1. As a handler, am I going to have to pay more money the next time I certify because of SWGDOG? Also, will I now be required to certify with SWGDOG or a different agency/organization than I already work with?

SWGDOG is not in the certification business. One of the hopes, however, is that an accreditation program will be established by an independent body, whereby agencies and organizations which already certify detector dog teams, could choose to undergo accreditation to reflect the fact that their standards meet or exceed those recommended by SWGDOG. We can not speak for the organizations who perform certifications, nor predict the future, but one would not expect the cost of undergoing accreditation, if in fact there is any, to have any appreciable impact on the price an organization may charge, if any, to handlers undergoing certification. Furthermore, the present system of certifying teams via a network of federal and state law enforcement agencies and canine organizations is good in the sense that it's geographically distributed, so that handlers, provided they have the support of their employers, generally have opportunities to certify (with some notable exceptions, such as private sector handlers who report being excluded by some organizations because they're not technically law enforcement). When the accreditation program gets underway, certain organizations may either choose not to take part or may not meet the accreditation requirements, in which case a handler or their agency may of their accord choose to certify under other organizations.

2. What is SWGDOG?

The Scientific Working Group on Dog and Orthogonal detector Guidelines (SWGDOG) is a forum aimed at addressing the broadly expressed need to improve the performance, reliability, and courtroom defensibility of detector dog teams. It is also charged with recommending best approaches to the use of detector dogs in conjunction with electronic detection devices, or so-called orthogonal detectors. Modeled after the successful precedent of a variety of other scientific working groups, SWGDOG aims develop internationally recognized consensus-based best practice guidelines developed by a membership of respected scientists, practitioners, and policy makers representing diverse backgrounds within the detection community. SWGDOG guidelines will be made available to the public via the SWGDOG website. SWGDOG is funded by the National Institute of Justice, Federal Bureau of Investigation, and the Transportation Security Administration.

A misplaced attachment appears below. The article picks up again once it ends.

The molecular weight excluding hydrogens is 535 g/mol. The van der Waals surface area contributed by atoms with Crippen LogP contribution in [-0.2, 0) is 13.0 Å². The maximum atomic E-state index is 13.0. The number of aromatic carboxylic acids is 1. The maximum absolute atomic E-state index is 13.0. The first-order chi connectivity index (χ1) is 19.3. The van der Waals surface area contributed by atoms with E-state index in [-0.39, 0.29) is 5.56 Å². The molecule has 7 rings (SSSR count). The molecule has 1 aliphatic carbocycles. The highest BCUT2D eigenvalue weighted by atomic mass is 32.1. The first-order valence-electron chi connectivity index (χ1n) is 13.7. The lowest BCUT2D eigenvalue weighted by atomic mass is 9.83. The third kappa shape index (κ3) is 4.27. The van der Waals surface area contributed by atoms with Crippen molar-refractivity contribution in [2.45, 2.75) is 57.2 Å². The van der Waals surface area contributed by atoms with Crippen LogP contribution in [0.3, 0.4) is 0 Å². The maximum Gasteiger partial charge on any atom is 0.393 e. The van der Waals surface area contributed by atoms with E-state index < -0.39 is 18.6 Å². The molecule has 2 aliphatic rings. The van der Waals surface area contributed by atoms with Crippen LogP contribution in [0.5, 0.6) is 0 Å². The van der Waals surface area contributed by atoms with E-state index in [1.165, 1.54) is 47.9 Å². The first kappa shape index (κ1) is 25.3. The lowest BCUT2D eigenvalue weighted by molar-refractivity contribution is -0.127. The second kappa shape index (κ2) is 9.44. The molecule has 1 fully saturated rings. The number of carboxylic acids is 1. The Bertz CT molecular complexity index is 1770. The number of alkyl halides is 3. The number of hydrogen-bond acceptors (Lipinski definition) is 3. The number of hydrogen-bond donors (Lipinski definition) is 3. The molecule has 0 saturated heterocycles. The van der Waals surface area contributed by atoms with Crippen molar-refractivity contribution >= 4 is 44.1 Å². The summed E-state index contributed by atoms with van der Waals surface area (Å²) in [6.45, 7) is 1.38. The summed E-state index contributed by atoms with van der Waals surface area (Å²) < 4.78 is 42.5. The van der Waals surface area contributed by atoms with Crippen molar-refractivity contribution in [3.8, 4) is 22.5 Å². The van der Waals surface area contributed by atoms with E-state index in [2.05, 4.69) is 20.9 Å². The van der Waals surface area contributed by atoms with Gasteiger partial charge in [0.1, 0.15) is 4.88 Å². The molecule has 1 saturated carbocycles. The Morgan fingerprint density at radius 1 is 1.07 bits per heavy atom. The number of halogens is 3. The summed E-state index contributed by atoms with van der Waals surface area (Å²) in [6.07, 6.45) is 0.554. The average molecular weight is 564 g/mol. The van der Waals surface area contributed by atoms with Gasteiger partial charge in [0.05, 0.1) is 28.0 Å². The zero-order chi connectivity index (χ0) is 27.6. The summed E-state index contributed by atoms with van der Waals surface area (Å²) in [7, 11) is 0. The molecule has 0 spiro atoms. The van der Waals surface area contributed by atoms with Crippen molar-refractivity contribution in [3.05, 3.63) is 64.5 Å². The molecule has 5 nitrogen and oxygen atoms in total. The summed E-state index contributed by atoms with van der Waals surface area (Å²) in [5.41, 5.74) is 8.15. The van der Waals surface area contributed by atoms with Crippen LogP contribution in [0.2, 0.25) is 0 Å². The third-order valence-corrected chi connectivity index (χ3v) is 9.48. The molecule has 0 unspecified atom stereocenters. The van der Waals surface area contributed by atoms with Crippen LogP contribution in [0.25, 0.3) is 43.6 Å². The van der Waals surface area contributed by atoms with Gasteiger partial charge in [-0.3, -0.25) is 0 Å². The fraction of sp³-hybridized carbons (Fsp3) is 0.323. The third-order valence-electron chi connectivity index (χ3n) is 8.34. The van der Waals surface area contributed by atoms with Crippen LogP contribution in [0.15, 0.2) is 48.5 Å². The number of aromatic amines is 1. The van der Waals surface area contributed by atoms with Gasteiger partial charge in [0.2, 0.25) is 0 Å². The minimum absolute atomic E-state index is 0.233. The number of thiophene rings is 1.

3. Who's involved in SWGDOG?


The approximately 50-person membership of SWGDOG includes representation by local, state, federal and international agencies including law enforcement and first responders, the private sector, and academia. The overall objective in the membership nomination process was to achieve a diversity of technical expertise, perspective, geographical location, job function, and organizational affiliation. A partial list of members' affiliations is as follows:

4. What is the role of the SWGDOG Executive Board?

The Executive Board has invested significant “sweat equity” pioneering SWGDOG and serves a number of roles as outlined in the SWGDOG bylaws. They vote on membership decisions, serve as chairs/co-chairs of subcommittees, help formulate objectives for each of the subcommittees, help plan and arrange for meetings, and vote to ratify work product that has already been approved by a prior vote of the general membership.

5. I heard SWGDOG is run by an academic chemist. How is a chemist qualified to provide advice about handling dogs?

SWGDOG is chaired by an academician. Dr. Kenneth Furton, an analytical chemist at Florida International University who is an expert on the chemical basis of detector dog alerts to forensic specimens. The Vice Chair and Chair of the SWGDOG Membership Committee is David Kontny, who has decades of hands-on experience in the detector dog community. Aside from bringing a wealth of complementary and relevant knowledge to the table, they will be promoting an unbiased, scientifically-supported (not to mention practical) approach to the initiative. That said, SWGDOG is fundamentally a consensus-based, group effort. Most of the actually work will be performed within subject-specific subcommittees comprised of anywhere from 6 to 14 members, whose expertise reflects the particular issues at hand. So someone like Dr. Furton might be involved in the research and technology subcommittee, whereas someone coming out of a handling or training background could be assigned to subcommittees addressing those issues. Because SWGDOG is a cooperative effort, no one individual's professional background will characterize its findings.